Summary: A preacher with an open mind hits the open road, meets a man with an open book, opens his mouth and reaches the open heart of his hearer.
The Gospel Goes to Africa Acts 8:26-40
INTRO.: Before Jesus departed from the earth, He gave His apostles a commission to preach the Good News in "Jerusalem, and in all Judea and Samaria, and to the ends of the earth." (Acts 1:8) the Book of Acts chronicles the unfolding of that plan. The Gospel was first preached in Jerusalem on the Day of Pentecost. The message spread throughout Judea and when persecution became a problem, Phillip went down to a city in Samaria and preached there. There were many converts and was great joy in the city.
A great evangelistic meeting is going on in Samaria. But it is time for the message to spread further, so the Lord sent an angel to speak to Philip, one of the first Deacons. The result was the conversion of the first African and, according to tradition, the establishment of the Church on the continent of Africa.
I. The Open mind of Phillip:
A. No doubt a Grecian Jew, judging from his name:
1. One of the first Deacons in Jerusalem.
2. In Jerusalem for Pentecost, he probably decided to stay as the Church got started.
3. When the Church was scattered by persecution, he went to Samaria and preached.
B. He preached there with great success:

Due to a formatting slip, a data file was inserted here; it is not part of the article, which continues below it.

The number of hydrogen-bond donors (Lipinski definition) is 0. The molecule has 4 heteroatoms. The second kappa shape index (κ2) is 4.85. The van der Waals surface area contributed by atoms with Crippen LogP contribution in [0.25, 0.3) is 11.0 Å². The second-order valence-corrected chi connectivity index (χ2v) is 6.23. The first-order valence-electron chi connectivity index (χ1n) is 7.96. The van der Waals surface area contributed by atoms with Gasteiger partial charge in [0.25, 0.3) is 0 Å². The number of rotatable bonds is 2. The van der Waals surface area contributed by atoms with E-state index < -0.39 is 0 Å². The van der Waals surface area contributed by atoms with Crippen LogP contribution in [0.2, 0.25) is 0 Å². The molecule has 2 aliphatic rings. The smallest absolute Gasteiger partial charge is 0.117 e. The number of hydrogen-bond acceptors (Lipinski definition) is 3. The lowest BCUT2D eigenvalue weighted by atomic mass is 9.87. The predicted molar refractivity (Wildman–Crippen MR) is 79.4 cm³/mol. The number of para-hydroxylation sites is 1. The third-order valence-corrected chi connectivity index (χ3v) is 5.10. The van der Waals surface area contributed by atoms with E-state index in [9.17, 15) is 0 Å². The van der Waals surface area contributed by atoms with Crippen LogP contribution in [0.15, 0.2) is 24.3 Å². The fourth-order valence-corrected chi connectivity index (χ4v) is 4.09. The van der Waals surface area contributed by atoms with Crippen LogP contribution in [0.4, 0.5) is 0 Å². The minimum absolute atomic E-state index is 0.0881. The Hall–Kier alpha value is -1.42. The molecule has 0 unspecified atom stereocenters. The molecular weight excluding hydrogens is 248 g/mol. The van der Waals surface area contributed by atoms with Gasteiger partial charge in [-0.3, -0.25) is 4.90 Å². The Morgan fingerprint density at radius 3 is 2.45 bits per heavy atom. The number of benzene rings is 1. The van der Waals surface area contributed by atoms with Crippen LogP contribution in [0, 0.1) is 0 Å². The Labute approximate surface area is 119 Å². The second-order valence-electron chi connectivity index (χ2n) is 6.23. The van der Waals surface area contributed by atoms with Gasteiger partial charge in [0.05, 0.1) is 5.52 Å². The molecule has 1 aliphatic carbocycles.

1. He didn’t share Jewish prejudice against "half-breed" Samaritans.
2. His was a cosmopolitan mind set, not narrow and provincial like some Jews.
3. Occult leaders were even converted to Christ.
C. Then an angel spoke to Phillip.
1. Phillip took this message as a directive from God Himself and went as told.
2. A real messenger of Christ should be willing to preach the gospel wherever he goes.
II. The open road:
A. A Roman paved road ran from Jerusalem to Gaza near the coast. A fifty mile trip toward the Southwest.
1. Phillip went due south from Samaria to intersect this road. Again, about fifty miles.
2. The Ethiopian was in a chariot. Phillip was on foot.
3. Most of the road was populated. Only a small stretch about four miles from Gaza could be called "desert."
B. God brought the two men together at exactly the right time and place.
1. Phillip, afoot, must have started first. We see God’s hand over all.
2. Always be ready to speak a word for Jesus. We never know what God can do until we take advantage of the opportunity.
3. The Holy Spirit speaks to Phillip and tells him to make contact with the chariot and stay with it.
III. Phillip draws near the chariot and finds an open book:
A. The driver is reading aloud from a scroll of the prophet Isaiah.
1. Books were rare and all were copied by hand. This was one of the most treasured of Jewish books. It must have been expensive.
2. Perhaps he had been commissioned to buy it for his boss, the queen of Ethiopia.
3. A wealthy man, he might have bought it himself
4. A real "seeker" in a deserted place with the Word of God open before him to the very best passage possible. Enough to make a preacher salivate.
B. Notice the importance of the preached Word of God:
1. The angel could have spoken to the eunuch. God doesn’t work that way usually.
2. Phillip runs near to the chariot and opens his mouth. "Do you understand what you are reading?"